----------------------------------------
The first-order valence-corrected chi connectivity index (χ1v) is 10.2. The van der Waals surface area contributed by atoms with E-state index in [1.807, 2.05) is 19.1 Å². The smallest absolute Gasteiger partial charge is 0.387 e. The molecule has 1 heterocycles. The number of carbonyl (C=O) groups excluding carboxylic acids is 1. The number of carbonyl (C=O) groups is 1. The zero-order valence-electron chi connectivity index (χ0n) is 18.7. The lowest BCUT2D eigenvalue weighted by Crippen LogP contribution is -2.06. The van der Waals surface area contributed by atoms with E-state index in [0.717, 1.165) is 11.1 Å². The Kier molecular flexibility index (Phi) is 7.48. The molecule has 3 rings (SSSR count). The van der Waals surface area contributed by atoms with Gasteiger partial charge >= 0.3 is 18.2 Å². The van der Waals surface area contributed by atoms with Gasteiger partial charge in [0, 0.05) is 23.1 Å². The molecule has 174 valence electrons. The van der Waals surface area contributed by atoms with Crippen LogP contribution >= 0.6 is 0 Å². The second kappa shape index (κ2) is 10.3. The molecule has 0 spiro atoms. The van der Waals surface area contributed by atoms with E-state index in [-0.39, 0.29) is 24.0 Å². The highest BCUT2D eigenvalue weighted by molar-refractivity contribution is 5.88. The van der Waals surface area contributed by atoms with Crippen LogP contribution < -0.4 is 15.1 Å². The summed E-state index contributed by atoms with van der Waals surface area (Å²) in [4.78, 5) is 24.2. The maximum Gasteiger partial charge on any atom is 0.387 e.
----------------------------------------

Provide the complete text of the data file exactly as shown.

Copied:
The first-order valence-corrected chi connectivity index (χ1v) is 10.2. The van der Waals surface area contributed by atoms with E-state index in [1.807, 2.05) is 19.1 Å². The smallest absolute Gasteiger partial charge is 0.387 e. The molecule has 1 heterocycles. The number of carbonyl (C=O) groups excluding carboxylic acids is 1. The number of carbonyl (C=O) groups is 1. The zero-order valence-electron chi connectivity index (χ0n) is 18.7. The lowest BCUT2D eigenvalue weighted by Crippen LogP contribution is -2.06. The van der Waals surface area contributed by atoms with E-state index in [0.717, 1.165) is 11.1 Å². The Kier molecular flexibility index (Phi) is 7.48. The molecule has 3 rings (SSSR count). The van der Waals surface area contributed by atoms with Gasteiger partial charge >= 0.3 is 18.2 Å². The van der Waals surface area contributed by atoms with Gasteiger partial charge in [0, 0.05) is 23.1 Å². The molecule has 174 valence electrons. The van der Waals surface area contributed by atoms with Crippen LogP contribution >= 0.6 is 0 Å². The second kappa shape index (κ2) is 10.3. The molecule has 0 spiro atoms. The van der Waals surface area contributed by atoms with E-state index in [-0.39, 0.29) is 24.0 Å². The highest BCUT2D eigenvalue weighted by molar-refractivity contribution is 5.88. The van der Waals surface area contributed by atoms with Crippen LogP contribution < -0.4 is 15.1 Å². The summed E-state index contributed by atoms with van der Waals surface area (Å²) in [4.78, 5) is 24.2. The maximum Gasteiger partial charge on any atom is 0.387 e.